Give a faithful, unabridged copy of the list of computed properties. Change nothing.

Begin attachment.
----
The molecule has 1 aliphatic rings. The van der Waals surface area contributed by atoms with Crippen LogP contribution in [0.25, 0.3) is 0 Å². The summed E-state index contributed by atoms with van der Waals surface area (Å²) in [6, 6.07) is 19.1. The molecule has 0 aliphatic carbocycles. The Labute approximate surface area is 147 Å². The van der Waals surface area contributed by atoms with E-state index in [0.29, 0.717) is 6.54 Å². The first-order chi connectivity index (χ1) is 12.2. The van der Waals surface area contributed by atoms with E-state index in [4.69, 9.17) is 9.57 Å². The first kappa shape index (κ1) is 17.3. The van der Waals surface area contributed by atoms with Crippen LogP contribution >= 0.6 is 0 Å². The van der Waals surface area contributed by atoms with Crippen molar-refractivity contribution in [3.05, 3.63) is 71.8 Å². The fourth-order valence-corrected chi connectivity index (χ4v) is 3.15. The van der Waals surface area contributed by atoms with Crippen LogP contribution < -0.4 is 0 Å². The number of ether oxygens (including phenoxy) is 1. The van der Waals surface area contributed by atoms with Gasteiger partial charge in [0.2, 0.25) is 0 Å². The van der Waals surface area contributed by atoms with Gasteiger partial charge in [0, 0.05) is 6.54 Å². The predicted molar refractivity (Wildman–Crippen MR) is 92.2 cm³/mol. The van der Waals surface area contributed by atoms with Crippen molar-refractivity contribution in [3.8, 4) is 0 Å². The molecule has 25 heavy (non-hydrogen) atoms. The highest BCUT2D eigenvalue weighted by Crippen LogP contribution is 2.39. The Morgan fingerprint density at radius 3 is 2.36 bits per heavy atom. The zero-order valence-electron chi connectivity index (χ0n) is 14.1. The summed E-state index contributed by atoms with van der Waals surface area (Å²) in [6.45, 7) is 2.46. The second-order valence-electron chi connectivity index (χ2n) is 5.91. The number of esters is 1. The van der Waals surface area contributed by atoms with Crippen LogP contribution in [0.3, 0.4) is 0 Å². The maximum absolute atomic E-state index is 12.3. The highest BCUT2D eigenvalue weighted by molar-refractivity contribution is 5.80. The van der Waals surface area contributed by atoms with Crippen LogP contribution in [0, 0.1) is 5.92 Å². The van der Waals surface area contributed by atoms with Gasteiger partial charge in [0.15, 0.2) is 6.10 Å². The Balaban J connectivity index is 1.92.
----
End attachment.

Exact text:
The molecule has 1 aliphatic rings. The van der Waals surface area contributed by atoms with Crippen LogP contribution in [0.25, 0.3) is 0 Å². The summed E-state index contributed by atoms with van der Waals surface area (Å²) in [6, 6.07) is 19.1. The molecule has 0 aliphatic carbocycles. The Labute approximate surface area is 147 Å². The van der Waals surface area contributed by atoms with E-state index in [0.29, 0.717) is 6.54 Å². The first-order chi connectivity index (χ1) is 12.2. The van der Waals surface area contributed by atoms with E-state index in [4.69, 9.17) is 9.57 Å². The first kappa shape index (κ1) is 17.3. The van der Waals surface area contributed by atoms with Crippen LogP contribution >= 0.6 is 0 Å². The van der Waals surface area contributed by atoms with Crippen molar-refractivity contribution in [3.05, 3.63) is 71.8 Å². The fourth-order valence-corrected chi connectivity index (χ4v) is 3.15. The van der Waals surface area contributed by atoms with Crippen LogP contribution < -0.4 is 0 Å². The number of ether oxygens (including phenoxy) is 1. The van der Waals surface area contributed by atoms with Gasteiger partial charge in [0.2, 0.25) is 0 Å². The van der Waals surface area contributed by atoms with Gasteiger partial charge in [0, 0.05) is 6.54 Å². The predicted molar refractivity (Wildman–Crippen MR) is 92.2 cm³/mol. The van der Waals surface area contributed by atoms with Crippen molar-refractivity contribution in [3.8, 4) is 0 Å². The molecule has 25 heavy (non-hydrogen) atoms. The highest BCUT2D eigenvalue weighted by Crippen LogP contribution is 2.39. The Morgan fingerprint density at radius 3 is 2.36 bits per heavy atom. The zero-order valence-electron chi connectivity index (χ0n) is 14.1. The summed E-state index contributed by atoms with van der Waals surface area (Å²) in [6.45, 7) is 2.46. The second-order valence-electron chi connectivity index (χ2n) is 5.91. The number of esters is 1. The van der Waals surface area contributed by atoms with Crippen LogP contribution in [0.3, 0.4) is 0 Å². The maximum absolute atomic E-state index is 12.3. The highest BCUT2D eigenvalue weighted by molar-refractivity contribution is 5.80. The van der Waals surface area contributed by atoms with Crippen LogP contribution in [0, 0.1) is 5.92 Å². The van der Waals surface area contributed by atoms with Gasteiger partial charge in [0.15, 0.2) is 6.10 Å². The Balaban J connectivity index is 1.92.